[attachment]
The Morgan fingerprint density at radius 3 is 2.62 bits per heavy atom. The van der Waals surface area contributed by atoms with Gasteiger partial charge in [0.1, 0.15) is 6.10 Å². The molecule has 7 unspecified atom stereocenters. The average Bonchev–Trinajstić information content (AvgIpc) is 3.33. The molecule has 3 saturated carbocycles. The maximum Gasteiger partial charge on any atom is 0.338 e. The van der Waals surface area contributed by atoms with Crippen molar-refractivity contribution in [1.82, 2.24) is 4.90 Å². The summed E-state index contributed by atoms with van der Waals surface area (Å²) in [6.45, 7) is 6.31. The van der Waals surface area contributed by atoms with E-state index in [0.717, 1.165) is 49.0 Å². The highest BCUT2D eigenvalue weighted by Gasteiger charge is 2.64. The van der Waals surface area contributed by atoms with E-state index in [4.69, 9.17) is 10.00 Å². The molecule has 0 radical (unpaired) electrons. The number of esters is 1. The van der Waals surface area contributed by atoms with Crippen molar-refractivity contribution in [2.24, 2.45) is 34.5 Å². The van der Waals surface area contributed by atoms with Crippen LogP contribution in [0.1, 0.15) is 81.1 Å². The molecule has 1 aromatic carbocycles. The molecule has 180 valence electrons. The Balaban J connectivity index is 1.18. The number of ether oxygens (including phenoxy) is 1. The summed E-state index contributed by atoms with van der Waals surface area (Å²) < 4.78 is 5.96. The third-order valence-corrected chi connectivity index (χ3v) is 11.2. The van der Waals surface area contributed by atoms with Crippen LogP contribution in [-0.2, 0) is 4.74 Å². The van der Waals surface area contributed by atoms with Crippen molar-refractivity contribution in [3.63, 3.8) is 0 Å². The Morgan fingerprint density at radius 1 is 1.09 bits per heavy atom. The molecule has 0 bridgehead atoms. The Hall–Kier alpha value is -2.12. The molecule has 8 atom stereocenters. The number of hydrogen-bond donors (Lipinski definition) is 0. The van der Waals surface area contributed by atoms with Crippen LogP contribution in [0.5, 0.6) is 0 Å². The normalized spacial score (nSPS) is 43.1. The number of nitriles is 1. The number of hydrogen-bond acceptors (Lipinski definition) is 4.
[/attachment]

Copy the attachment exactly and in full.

The Morgan fingerprint density at radius 3 is 2.62 bits per heavy atom. The van der Waals surface area contributed by atoms with Gasteiger partial charge in [0.1, 0.15) is 6.10 Å². The molecule has 7 unspecified atom stereocenters. The average Bonchev–Trinajstić information content (AvgIpc) is 3.33. The molecule has 3 saturated carbocycles. The maximum Gasteiger partial charge on any atom is 0.338 e. The van der Waals surface area contributed by atoms with Crippen molar-refractivity contribution in [1.82, 2.24) is 4.90 Å². The summed E-state index contributed by atoms with van der Waals surface area (Å²) in [6.45, 7) is 6.31. The van der Waals surface area contributed by atoms with E-state index in [0.717, 1.165) is 49.0 Å². The highest BCUT2D eigenvalue weighted by Gasteiger charge is 2.64. The van der Waals surface area contributed by atoms with E-state index in [4.69, 9.17) is 10.00 Å². The molecule has 0 radical (unpaired) electrons. The number of esters is 1. The van der Waals surface area contributed by atoms with Crippen molar-refractivity contribution in [2.24, 2.45) is 34.5 Å². The van der Waals surface area contributed by atoms with Crippen LogP contribution in [0.1, 0.15) is 81.1 Å². The molecule has 1 aromatic carbocycles. The molecule has 180 valence electrons. The Balaban J connectivity index is 1.18. The number of ether oxygens (including phenoxy) is 1. The summed E-state index contributed by atoms with van der Waals surface area (Å²) < 4.78 is 5.96. The third-order valence-corrected chi connectivity index (χ3v) is 11.2. The van der Waals surface area contributed by atoms with Crippen LogP contribution in [-0.2, 0) is 4.74 Å². The van der Waals surface area contributed by atoms with Crippen molar-refractivity contribution in [3.63, 3.8) is 0 Å². The Morgan fingerprint density at radius 1 is 1.09 bits per heavy atom. The molecule has 0 bridgehead atoms. The Hall–Kier alpha value is -2.12. The molecule has 8 atom stereocenters. The number of hydrogen-bond donors (Lipinski definition) is 0. The van der Waals surface area contributed by atoms with Crippen LogP contribution in [0.5, 0.6) is 0 Å². The normalized spacial score (nSPS) is 43.1. The number of nitriles is 1. The number of hydrogen-bond acceptors (Lipinski definition) is 4.